x Abu Dhabi, UAEFriday 19 January 2018

Setting could not be more different for Cannavaro

Having led his country to World Cup success and won titles in Spain and Italy, the Ahli captain travels to Al Dhafra tonight.

Fabio Cannavaro, training with the Al Ahli team at Rashid Stadium in Dubai, has seemingly settled into the system. He has, in a club official's words, "adapted very well to the reality of football here".
Fabio Cannavaro, training with the Al Ahli team at Rashid Stadium in Dubai, has seemingly settled into the system. He has, in a club official's words, "adapted very well to the reality of football here".

But the Al Ahli captain is a professional with a childlike enthusiasm for the game and will adjust to his new surroundings as he leads his team out in the Pro League opener today DUBAI // Fabio Cannavaro has been there, done that, got the T-shirt, and the winner's medal to go with it. In a career now entering its 19th year, he has captained his country to World Cup success, been named the best player on the planet, won titles in Spain and Italy, seen the club he captained be tarnished by match-fixing, and even been tested, tried and exonerated from doping charges.

It would be easy to think he has seen everything the game has to offer, but not so. This has been a month of firsts for the great Italian centre-back. His first experience of Ramadan in the Middle East, for a start. And, as a consequence, the first time he has regularly turned up to training for a 9.30pm start, with the temperature still hovering near 40°C. Tonight will mark his first club match outside of European football's biggest leagues, and the contrast could not possibly be more stark.

Al Ahli, his new team, are kicking off the season at the Pro League's most secluded club, Al Dhafra, which is nearer the border with Saudi Arabia than his new home in Dubai. The Stadio delle Alpi, the former home of Juventus, it is not. However, he is unlikely to be fazed. Despite all he has achieved in the sport, Cannavaro is famously grounded - or "no Big Time Charlie", as Malky Thomson, one of Ahli's coaches, puts it.

After being introduced to the game by his banking-clerk father, Cannavaro served as a ballboy for Napoli, his hometown club who later gave him his break. He will be 37 next month, but he retains his boyish enthusiasm for the game. "I started playing football in the streets," he said at the press conference to mark his arrival as Ahli's new captain. "For me, my passion is just to play the game, it doesn't matter if no one comes to the stadium to watch."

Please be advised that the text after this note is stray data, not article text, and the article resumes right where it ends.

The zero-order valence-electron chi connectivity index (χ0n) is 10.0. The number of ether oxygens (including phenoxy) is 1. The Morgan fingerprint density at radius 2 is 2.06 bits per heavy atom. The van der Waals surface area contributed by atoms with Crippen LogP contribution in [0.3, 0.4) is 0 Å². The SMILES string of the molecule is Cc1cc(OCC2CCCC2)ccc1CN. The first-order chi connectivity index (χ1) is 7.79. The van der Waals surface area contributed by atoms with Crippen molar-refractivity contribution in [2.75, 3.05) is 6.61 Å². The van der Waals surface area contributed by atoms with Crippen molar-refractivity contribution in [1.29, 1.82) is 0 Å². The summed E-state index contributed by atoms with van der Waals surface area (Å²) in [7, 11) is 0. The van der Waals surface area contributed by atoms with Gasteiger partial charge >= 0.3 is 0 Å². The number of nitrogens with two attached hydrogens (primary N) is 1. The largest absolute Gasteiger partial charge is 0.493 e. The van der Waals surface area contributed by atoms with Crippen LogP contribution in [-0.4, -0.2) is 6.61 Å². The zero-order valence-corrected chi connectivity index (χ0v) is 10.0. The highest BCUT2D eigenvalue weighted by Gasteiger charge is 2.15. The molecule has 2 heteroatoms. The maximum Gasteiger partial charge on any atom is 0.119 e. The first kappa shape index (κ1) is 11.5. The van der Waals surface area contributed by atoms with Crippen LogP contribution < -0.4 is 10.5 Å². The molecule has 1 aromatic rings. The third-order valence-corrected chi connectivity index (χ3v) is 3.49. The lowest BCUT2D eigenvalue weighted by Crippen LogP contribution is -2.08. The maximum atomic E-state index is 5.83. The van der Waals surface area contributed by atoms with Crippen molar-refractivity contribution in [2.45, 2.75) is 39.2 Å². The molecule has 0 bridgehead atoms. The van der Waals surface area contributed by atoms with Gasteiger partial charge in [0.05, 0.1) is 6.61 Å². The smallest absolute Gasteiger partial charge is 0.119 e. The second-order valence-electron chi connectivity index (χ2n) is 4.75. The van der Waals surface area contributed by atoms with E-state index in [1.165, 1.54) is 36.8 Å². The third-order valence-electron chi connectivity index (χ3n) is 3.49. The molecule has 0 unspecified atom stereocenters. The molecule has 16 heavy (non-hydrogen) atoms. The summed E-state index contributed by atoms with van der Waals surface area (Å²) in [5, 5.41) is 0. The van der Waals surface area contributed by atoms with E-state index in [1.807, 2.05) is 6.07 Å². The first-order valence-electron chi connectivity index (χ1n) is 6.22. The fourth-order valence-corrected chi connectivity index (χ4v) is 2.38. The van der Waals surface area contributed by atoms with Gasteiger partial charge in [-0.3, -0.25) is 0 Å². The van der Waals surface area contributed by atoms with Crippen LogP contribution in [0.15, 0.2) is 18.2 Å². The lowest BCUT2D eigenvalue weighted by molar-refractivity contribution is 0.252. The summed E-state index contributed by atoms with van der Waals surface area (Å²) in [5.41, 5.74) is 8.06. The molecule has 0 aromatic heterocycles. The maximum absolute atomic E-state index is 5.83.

It is an attitude which might serve him well tonight. Ahli are stopping at nothing to right the wrongs of a miserable season last time out. The capture of Cannavaro was their biggest statement of intent, and the club are doing all they can to get their money's worth. Given his standing in the game, Ahli might have been forgiven for thinking Cannavaro was big enough to look after himself after landing in Dubai.

Clubs often do. Back in 1983, AC Milan, the Italian giants, signed Luther Blissett for £1 million (now around Dh5.6m) from Watford, a modest, community-centric English club. Blissett's dream move quickly soured. In one low moment, he mused: "No matter how much money you have, you can't seem to get Rice Krispies". Ahli have their own man to look after any Rice Krispie whims, or otherwise, that Cannavaro might have, in the form of Jehad Muntasser, a multilingual former Libya international.

Muntasser is nominally the assistant to Ahli's sporting director, but he has become the equivalent of the club's relocation consultant since arriving in the summer. It has been his task to find a suitable school for Cannavaro's three children, Christian, 11, Martina, eight, and Andrea, five, to make sure the sponsored BMW is purring, and to track down a home within the club's generous relocation budget.

"It is easy with him because he is a nice person," Muntasser, whose own playing career was largely spent in the Italian leagues, said. "He is adapting very well to the reality of football here." The reality is undoubtedly a lower standard of play than Cannavaro, who retired from international duty after this summer's World Cup, has experienced before. Yet he has been happy to muck in. "[Ahli's players] have been so used to players coming here, experienced pros, that it has just become another part of their system," said Roy Aitken, Ahli's assistant coach. pradley@thenational.ae

Today Al Dhafra v Al Ahli, 10pm Al Wasl v Al Wahda, 10pm Tomorrow Kalba v Sharjah, 10pm Al Jazira v Al Nasr, 10pm Saturday Al Ain v Dubai, 10pm Al Shabab v Baniyas, 10pm

Al Dhafra is an unlikely setting for the debut of a former Fifa World Player of the Year, but Fabio Cannavaro is not the only legend to find himself in less than salubrious climes. Pele - New York Cosmos The Cosmos had to petition Brazil's government before signing Pele, who was listed as a non-exportable national treasure - like the Mona Lisa in France or the Crown Jewels in England. His home debut against Dallas Tornado at the Downing Stadium on Randall's Island (or Vandal's Island to the locals) was less than becoming. Socrates - Garforth Town By the time Socrates, the chain-smoking former Brazil captain, above, made his bow for Garforth Town in the Northern Counties League clash against Tadcaster United in 2004, he had been retired for 14 years. Wrapped up in blankets and a woolly hat while waiting to go on, retirement seemed the right idea. Aged 50, he never played again. George Best - Dunstable Town According to the club's records, Best gave non-league Dunstable £25 (now Dh143) "from his own pocket" to buy new goal nets ahead of the 1974/75 season. Extending the spirit of generosity, he then agreed to play for them, at the request of his former Manchester United youth team colleague Barry Fry, the Dunstable manager.